Stories of sexual violence litter the news. Debates on access to childcare, maternal benefits, equal pay, safe streets, rape-free university campuses, and a potential inquiry concerning murdered or missing aboriginal women all rage on, and could have profound implications for millions. Given these irrefutable facts, the notion that the fight for women’s rights is over seems profoundly mistaken.
The importance of these questions and of the unique struggles faced by women explain why we need a federal leaders’ debate dedicated to women’s issues before the 2015 federal election. Over 30 years ago, during the 1984 federal election, political party leaders John Turner, Brian Mulroney, and Ed Broadbent did just that.
Oxfam Canada, along with 100 other organizations representing more than 3.5 million Canadians, want to see such a debate. On November 4, 2014 this coalition launched a campaign called Up for Debate. The campaign challenges party leaders to explain how they plan to build a more equitable Canada and make meaningful commitments to change women’s lives for the better, at home and around the world.
Up for Debate specifically challenges federal party leaders to work towards: ending violence against women, ending women’s economic inequality, and supporting women’s leadership and organizations. While both NDP leader Tom Mulcair and Green Party leader Elizabeth May have stated their support for Up for Debate and confirmed their participation in such a debate, Prime Minister Stephen Harper and Liberal leader Justin Trudeau have remained silent.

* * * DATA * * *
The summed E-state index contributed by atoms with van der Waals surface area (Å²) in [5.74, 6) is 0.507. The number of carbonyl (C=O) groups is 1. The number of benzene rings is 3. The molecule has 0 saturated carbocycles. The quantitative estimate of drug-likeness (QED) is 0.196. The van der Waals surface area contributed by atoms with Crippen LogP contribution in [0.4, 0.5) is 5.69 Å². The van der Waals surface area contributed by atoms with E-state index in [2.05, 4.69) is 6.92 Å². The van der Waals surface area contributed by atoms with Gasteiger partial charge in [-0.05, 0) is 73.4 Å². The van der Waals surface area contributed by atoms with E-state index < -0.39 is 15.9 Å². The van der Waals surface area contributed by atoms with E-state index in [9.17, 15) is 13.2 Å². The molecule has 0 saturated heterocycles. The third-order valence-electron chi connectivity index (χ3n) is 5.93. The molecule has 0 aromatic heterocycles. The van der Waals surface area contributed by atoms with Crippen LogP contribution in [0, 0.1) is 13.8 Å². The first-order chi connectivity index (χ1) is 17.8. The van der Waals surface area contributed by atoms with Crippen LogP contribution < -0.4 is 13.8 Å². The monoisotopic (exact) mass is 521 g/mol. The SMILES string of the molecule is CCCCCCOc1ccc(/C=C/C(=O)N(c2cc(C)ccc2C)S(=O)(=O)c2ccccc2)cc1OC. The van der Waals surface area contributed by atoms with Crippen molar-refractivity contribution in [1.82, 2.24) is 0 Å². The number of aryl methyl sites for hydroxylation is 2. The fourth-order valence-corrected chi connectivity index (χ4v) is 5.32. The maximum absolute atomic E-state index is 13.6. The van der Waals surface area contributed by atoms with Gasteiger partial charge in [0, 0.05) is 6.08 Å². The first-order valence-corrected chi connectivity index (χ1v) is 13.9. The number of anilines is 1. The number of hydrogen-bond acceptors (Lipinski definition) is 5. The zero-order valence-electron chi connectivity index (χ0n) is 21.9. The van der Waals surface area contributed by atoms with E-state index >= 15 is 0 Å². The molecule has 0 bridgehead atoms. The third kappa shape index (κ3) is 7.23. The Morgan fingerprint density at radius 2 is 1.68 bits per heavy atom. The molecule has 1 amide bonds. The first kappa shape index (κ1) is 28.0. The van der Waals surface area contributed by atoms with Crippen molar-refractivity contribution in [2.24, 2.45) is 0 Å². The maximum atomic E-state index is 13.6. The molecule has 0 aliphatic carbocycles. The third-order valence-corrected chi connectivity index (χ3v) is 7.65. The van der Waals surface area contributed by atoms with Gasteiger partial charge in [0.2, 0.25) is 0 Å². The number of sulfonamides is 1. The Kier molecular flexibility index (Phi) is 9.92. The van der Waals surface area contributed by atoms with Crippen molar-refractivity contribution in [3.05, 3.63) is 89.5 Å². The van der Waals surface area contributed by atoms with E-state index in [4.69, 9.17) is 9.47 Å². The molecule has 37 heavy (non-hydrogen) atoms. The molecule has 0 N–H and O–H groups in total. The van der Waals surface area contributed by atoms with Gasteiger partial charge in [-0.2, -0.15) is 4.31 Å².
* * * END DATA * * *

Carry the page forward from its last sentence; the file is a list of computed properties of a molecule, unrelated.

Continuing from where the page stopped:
But some may ask: Do we really need a debate on women’s issues? Let’s take a look at the facts. Since 1980, over one thousand Aboriginal women have been murdered or gone missing, including Loretta Saunders from Labrador. According to Statistics Canada, women continue to earn 70 percent of men’s annual salaries in this country. A study by the Canadian Centre for Policy Alternatives found that in St. John’s, 32 per cent of a typical woman’s income goes to childcare expenses. A quarter of women will be sexually assaulted in their lifetime; 60 per cent of women with a disability experience some form of violence. And on average, a woman is killed by her intimate partner every six days in Canada.
International women’s issues also demand attention. Women now account for half of all HIV/AIDS infections worldwide, and 800 women die in childbirth every day. Yet only five of those deaths are in high-income countries.
Oxfam Canada uses a rights-based, transformative approach to strengthen women and girls’ capacities to mobilize their own power and that of others. Oxfam Grenfell encourages Canadians to voice their support for Up for Debate by visiting http://upfordebate.ca/take-action/support-campaign and signing the online petition, or by contacting their local Members of Parliament.